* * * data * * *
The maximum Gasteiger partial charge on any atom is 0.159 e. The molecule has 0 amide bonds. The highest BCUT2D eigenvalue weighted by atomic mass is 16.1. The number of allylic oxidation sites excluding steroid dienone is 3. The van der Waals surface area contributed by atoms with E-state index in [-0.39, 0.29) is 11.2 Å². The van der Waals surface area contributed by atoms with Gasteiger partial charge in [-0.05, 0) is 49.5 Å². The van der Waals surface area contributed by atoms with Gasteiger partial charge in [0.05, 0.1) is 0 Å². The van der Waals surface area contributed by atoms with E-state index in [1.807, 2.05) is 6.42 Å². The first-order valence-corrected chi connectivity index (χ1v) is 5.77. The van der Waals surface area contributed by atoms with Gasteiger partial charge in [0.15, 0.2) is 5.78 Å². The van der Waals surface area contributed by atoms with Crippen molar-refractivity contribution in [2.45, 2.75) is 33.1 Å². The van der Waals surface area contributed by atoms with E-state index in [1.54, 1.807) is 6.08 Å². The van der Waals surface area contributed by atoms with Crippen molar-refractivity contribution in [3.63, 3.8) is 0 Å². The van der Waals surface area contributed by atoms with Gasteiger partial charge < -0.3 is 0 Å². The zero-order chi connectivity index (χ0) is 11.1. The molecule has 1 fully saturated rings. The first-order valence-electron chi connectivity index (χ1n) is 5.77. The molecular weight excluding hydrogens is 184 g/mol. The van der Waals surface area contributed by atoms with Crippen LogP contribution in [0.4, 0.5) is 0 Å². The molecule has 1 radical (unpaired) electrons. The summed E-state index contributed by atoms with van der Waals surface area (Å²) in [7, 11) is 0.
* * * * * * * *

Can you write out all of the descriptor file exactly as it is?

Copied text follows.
The maximum Gasteiger partial charge on any atom is 0.159 e. The molecule has 0 amide bonds. The highest BCUT2D eigenvalue weighted by atomic mass is 16.1. The number of allylic oxidation sites excluding steroid dienone is 3. The van der Waals surface area contributed by atoms with E-state index in [-0.39, 0.29) is 11.2 Å². The van der Waals surface area contributed by atoms with Gasteiger partial charge in [-0.05, 0) is 49.5 Å². The van der Waals surface area contributed by atoms with Gasteiger partial charge in [0.05, 0.1) is 0 Å². The van der Waals surface area contributed by atoms with E-state index in [1.807, 2.05) is 6.42 Å². The first-order valence-corrected chi connectivity index (χ1v) is 5.77. The van der Waals surface area contributed by atoms with Gasteiger partial charge in [0.15, 0.2) is 5.78 Å². The van der Waals surface area contributed by atoms with Crippen molar-refractivity contribution in [2.45, 2.75) is 33.1 Å². The van der Waals surface area contributed by atoms with E-state index in [1.54, 1.807) is 6.08 Å². The van der Waals surface area contributed by atoms with Crippen molar-refractivity contribution in [3.63, 3.8) is 0 Å². The van der Waals surface area contributed by atoms with Gasteiger partial charge < -0.3 is 0 Å². The zero-order chi connectivity index (χ0) is 11.1. The molecule has 1 fully saturated rings. The first-order valence-electron chi connectivity index (χ1n) is 5.77. The molecular weight excluding hydrogens is 184 g/mol. The van der Waals surface area contributed by atoms with Crippen LogP contribution in [0.4, 0.5) is 0 Å². The molecule has 1 radical (unpaired) electrons. The summed E-state index contributed by atoms with van der Waals surface area (Å²) in [7, 11) is 0.